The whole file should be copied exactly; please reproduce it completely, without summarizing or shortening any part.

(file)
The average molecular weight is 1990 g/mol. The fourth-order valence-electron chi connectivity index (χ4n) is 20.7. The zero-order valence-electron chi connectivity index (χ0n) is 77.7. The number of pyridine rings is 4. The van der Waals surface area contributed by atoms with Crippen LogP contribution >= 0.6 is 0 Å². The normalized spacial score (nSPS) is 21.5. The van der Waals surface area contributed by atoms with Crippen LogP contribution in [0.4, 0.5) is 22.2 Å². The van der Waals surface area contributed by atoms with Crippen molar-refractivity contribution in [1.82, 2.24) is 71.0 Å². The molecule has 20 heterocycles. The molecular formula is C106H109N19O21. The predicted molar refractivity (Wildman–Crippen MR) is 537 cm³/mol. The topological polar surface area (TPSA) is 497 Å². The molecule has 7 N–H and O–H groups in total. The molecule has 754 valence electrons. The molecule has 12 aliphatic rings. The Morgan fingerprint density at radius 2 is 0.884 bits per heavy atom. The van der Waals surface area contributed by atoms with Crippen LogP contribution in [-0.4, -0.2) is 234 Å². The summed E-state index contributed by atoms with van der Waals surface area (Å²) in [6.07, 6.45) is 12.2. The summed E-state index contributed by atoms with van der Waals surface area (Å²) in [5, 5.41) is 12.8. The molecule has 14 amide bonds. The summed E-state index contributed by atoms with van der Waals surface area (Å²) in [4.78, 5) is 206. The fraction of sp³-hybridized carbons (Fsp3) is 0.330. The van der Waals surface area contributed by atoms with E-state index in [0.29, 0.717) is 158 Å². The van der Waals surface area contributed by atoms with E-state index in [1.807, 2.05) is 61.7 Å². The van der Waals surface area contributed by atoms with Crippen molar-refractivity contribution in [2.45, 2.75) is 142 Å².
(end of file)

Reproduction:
The average molecular weight is 1990 g/mol. The fourth-order valence-electron chi connectivity index (χ4n) is 20.7. The zero-order valence-electron chi connectivity index (χ0n) is 77.7. The number of pyridine rings is 4. The van der Waals surface area contributed by atoms with Crippen LogP contribution >= 0.6 is 0 Å². The normalized spacial score (nSPS) is 21.5. The van der Waals surface area contributed by atoms with Crippen LogP contribution in [0.4, 0.5) is 22.2 Å². The van der Waals surface area contributed by atoms with Crippen molar-refractivity contribution in [1.82, 2.24) is 71.0 Å². The molecule has 20 heterocycles. The molecular formula is C106H109N19O21. The predicted molar refractivity (Wildman–Crippen MR) is 537 cm³/mol. The topological polar surface area (TPSA) is 497 Å². The molecule has 7 N–H and O–H groups in total. The molecule has 754 valence electrons. The molecule has 12 aliphatic rings. The Morgan fingerprint density at radius 2 is 0.884 bits per heavy atom. The van der Waals surface area contributed by atoms with Crippen LogP contribution in [-0.4, -0.2) is 234 Å². The summed E-state index contributed by atoms with van der Waals surface area (Å²) in [6.07, 6.45) is 12.2. The summed E-state index contributed by atoms with van der Waals surface area (Å²) in [5, 5.41) is 12.8. The molecule has 14 amide bonds. The summed E-state index contributed by atoms with van der Waals surface area (Å²) in [4.78, 5) is 206. The fraction of sp³-hybridized carbons (Fsp3) is 0.330. The van der Waals surface area contributed by atoms with E-state index in [0.29, 0.717) is 158 Å². The van der Waals surface area contributed by atoms with E-state index in [1.807, 2.05) is 61.7 Å². The van der Waals surface area contributed by atoms with Crippen molar-refractivity contribution in [2.45, 2.75) is 142 Å².